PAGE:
I stopped off at a hardware store on the way home to buy mothballs and the only thing the clerk said to me was “Be careful what you wish for, mister.” I thought it was kind of rude. He probably didn’t have a skunk family living under his tank.

At any rate it was with a certain flare that I emptied the whole box and kicked them, one by one, under the tank -crepuscularly, so I would not find them at home having supper.

It worked I think –I haven’t seen the skunk or his missus in days- but I’ve taken to parking the car in the driveway and using the front door to the house because a lady in Starbucks asked me if I’d just taken my clothes out of storage. I didn’t think she was my type though, so I didn’t sit at the table next to her. I have enough trouble getting dates without having to defend my clothes as well…

Going Gentle into that Good Night

Okay, okay, I just thought you had to be polite. Maybe a little sensitive: a smile here, a nod there –that’s all it was supposed to take. Nobody told me there was an ethical framework involved. For that matter, I wasn’t even told there were rules until I got here. But I suppose the play doesn’t end until the curtain comes down so I should have guessed. I should have realized they wouldn’t understand –they couldn’t. Once the curtain falls, there is no encore…

Retirement is hard on people –the ones still working, I mean- and you can’t just assume they will adapt. Or care. There should be classes they are required to take when they are first hired. Or maybe an app that guides them through it one stage at a time –an interactive one, so they can be sure they understand that work is only the second chapter in the drama. They are denied the third act until they’ve earned it –without that, the play is meaningless. Forgotten.

I’m usually only looking for a table in Starbucks –faces come in a distant second. And besides, unless they’re ringed with grey hair, the heads arrive and disappear like bubbles in a boiling pot. But every once in a while, a pair of eyes will inadvertently disturb the water where they’ve hidden, and pattern recognition takes over. Familiarity doesn’t necessitate identification at my age, but occasionally a name will float close enough to the surface to grab.

I hadn’t seen Thomas in a while –not since he worked for the accounting firm our office used, anyway. He’d changed in the interim, I think –what hair remained on his bespectacled head was thinner, with only hints that it had once been dark and shiny. Now he wore it much as a tonsured monk might –but messier. And yet there was a certain consistency to his appearance as a whole. He was dressed, tieless, in a creased, off-white shirt, open at the neck. I couldn’t see more than the cuffs of his pants, but even in the shadows of the table where he huddled, they too appeared wrinkled.

He sat, anonymous as a bush in a forest, staring sightlessly at the room, a coffee sitting motionlessly in front of him like a dirty rock steaming in the sun. If he hadn’t brushed me accidentally with his eyes, I might have missed him. Maybe he had not wanted to engage, or maybe my name and face lay as firmly in the past as his to me, but memories intertwined atavistically at the fleeting retinal touch.

“Thomas,” I said, walking over to his table with coffee in one hand and bag with a steaming breakfast sandwich in the other.

He glanced up from studying the faux-wood surface where his mud-filled beverage lay and suddenly smiled. “Edward,” he said, half rising from his seat and extending his hand, “How are you?”

“It’s James,” I replied, but sotto voce, because he seemed so happy to have remembered a name.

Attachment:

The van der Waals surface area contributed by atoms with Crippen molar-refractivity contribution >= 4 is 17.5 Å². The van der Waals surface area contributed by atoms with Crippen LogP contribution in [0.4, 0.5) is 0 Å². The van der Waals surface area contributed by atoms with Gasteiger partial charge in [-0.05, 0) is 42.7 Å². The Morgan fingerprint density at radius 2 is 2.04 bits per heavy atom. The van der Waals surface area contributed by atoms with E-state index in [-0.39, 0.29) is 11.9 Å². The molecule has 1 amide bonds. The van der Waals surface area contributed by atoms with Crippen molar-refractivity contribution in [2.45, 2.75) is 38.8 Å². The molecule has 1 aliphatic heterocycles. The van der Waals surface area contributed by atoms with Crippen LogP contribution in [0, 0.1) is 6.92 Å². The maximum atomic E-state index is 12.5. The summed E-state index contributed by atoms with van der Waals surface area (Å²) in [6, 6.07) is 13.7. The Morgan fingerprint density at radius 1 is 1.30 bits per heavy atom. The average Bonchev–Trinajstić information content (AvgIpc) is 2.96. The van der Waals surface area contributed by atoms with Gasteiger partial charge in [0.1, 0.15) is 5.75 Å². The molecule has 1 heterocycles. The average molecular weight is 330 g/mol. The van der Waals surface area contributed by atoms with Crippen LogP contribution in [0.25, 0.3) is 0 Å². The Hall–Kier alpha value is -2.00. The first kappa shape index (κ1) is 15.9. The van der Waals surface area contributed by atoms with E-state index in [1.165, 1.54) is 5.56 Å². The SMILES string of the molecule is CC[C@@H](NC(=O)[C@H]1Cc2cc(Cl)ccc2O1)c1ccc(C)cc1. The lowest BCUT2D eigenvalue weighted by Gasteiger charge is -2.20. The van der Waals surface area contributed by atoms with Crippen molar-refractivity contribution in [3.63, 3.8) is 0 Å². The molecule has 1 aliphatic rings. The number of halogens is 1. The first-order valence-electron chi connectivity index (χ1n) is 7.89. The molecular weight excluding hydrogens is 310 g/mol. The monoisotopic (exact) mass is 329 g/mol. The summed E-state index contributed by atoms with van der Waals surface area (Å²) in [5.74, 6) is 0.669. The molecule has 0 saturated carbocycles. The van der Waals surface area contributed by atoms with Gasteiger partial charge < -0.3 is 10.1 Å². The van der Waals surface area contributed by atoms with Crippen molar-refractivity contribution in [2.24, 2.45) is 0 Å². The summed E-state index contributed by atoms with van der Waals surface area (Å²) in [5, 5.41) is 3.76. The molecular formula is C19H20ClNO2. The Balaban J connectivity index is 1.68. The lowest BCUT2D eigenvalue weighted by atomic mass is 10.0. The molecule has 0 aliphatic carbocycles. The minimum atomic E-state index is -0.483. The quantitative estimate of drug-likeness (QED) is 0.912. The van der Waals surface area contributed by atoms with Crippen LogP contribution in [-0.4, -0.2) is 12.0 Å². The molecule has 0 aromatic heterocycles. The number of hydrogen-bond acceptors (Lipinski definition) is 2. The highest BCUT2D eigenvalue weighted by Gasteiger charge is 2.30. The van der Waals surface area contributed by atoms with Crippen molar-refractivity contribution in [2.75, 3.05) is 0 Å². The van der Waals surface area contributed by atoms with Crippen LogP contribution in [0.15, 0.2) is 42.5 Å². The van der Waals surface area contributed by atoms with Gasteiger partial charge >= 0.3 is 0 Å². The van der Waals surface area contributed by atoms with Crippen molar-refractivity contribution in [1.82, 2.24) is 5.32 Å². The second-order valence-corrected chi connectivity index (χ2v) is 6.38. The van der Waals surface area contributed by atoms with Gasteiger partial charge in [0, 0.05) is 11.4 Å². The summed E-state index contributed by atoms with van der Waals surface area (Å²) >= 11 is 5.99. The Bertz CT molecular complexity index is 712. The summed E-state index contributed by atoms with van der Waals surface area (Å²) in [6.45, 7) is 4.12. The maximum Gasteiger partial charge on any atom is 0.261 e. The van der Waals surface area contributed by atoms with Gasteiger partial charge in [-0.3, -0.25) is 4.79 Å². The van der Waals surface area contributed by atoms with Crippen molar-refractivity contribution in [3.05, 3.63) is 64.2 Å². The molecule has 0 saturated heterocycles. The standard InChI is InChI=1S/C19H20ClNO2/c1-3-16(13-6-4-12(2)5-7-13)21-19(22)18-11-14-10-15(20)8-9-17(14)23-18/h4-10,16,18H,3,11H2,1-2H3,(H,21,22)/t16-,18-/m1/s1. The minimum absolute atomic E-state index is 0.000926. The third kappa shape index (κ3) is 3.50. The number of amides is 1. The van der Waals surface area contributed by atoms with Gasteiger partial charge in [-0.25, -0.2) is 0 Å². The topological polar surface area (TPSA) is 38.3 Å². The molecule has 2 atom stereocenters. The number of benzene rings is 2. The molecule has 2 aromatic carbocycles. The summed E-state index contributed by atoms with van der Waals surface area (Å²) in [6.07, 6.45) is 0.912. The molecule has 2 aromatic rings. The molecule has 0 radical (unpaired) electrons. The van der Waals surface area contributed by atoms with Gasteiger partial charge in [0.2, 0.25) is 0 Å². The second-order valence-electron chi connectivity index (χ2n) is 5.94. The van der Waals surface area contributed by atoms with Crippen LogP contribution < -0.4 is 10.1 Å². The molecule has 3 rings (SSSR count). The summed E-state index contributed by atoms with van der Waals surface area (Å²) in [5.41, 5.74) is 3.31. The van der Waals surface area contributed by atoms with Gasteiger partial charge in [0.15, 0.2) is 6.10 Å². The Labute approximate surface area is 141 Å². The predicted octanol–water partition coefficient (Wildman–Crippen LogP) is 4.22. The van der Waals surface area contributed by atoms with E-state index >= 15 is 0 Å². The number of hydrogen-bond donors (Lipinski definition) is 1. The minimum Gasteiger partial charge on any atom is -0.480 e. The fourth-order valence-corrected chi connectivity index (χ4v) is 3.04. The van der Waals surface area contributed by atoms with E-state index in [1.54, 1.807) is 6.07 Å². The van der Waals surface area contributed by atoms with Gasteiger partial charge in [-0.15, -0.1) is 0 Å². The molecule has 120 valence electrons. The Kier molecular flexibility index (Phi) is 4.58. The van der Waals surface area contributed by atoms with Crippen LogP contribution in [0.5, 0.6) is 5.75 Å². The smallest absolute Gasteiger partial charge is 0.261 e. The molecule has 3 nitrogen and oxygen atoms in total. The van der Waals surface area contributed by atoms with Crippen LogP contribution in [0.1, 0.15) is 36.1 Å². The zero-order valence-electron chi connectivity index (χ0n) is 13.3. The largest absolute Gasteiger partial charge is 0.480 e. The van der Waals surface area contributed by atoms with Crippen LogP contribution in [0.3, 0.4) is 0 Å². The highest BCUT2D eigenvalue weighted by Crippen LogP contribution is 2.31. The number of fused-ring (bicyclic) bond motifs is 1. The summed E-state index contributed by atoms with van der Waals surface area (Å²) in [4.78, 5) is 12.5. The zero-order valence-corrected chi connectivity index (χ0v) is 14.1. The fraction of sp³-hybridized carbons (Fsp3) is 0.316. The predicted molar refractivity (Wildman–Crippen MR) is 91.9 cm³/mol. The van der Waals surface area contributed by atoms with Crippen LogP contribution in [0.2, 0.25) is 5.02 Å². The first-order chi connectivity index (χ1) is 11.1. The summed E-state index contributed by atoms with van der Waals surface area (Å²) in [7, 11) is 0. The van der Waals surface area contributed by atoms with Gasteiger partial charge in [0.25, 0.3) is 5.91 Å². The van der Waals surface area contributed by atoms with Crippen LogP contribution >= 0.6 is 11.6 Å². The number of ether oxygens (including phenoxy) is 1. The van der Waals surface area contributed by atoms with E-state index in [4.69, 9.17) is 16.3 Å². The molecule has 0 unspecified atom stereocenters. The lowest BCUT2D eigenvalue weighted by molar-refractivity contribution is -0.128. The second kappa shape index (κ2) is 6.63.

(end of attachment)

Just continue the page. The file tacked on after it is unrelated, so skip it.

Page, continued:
“How have you been?” he continued. “I haven’t seen you in…” he thought about it for a moment. “…Years…” But he sounded uncertain, so I left it lying fallow.

I sat down still smiling broadly. “Yes, I guess it has been a while hasn’t it?”

There was an awkward silence while he evidently tried to recollect just where he’d seen me. The fact that he and the accounting firm he represented had dealt with my taxes for several years seemed lost on him –or at least misplaced. But lost or not, he didn’t seem to be hauling unpleasant jetsam aboard, because his expression was unwavering, if unreadable. “So are you retired now?”

The fact that we both looked undisguisably long in the tooth and dressed the part, he could not see. Or chose not to. So I merely nodded pleasantly as if to acknowledge we were fellow travellers. But I felt I had to reply in kind, in case he saw it as a wound that needed bandaging. “How about you? Still working at…” -I couldn’t remember the name of the firm- “…accounting?”

His face changed and a shadow seemed to cross his brow. “Retired three years ago, Edward… I think you beat me by a year or two…” He glanced at his coffee as if something were written inside the rim. “Funny you should ask, though…” His eyes walked up my arm but stopped short of my face. “I went back to the office yesterday –just to say hello, I suppose. You know… see how things were getting along there without me…”

His expression darkened like that shadow; I should have left it there, but I smiled and looked at him as if it was the type of thing we all do. “So, how was it? Still the same people there?”

He glowered at the table. “Nobody even recognized me, Edward! After twenty years in the firm, and ten years in same the office at the end of the corridor, nobody even looked familiar -except one of the typists who got my name wrong when she saw me…

“They all thought I was on the wrong floor, or lost…” He stared at the ceiling for a moment. “Finally, one of the women –the one who emerged from my old office, actually- came over and shook my hand. ‘We had a heck of a job getting your old desk through the door, Timothy,’ she said, proud that she thought she’d remembered my name. ‘They even had to unscrew the legs and destroy one of the drawers to get it down the corridor.’ She laughed when she said that, as if it had acquired the status of a legend that was told with twinkling eyes around the water cooler, or something.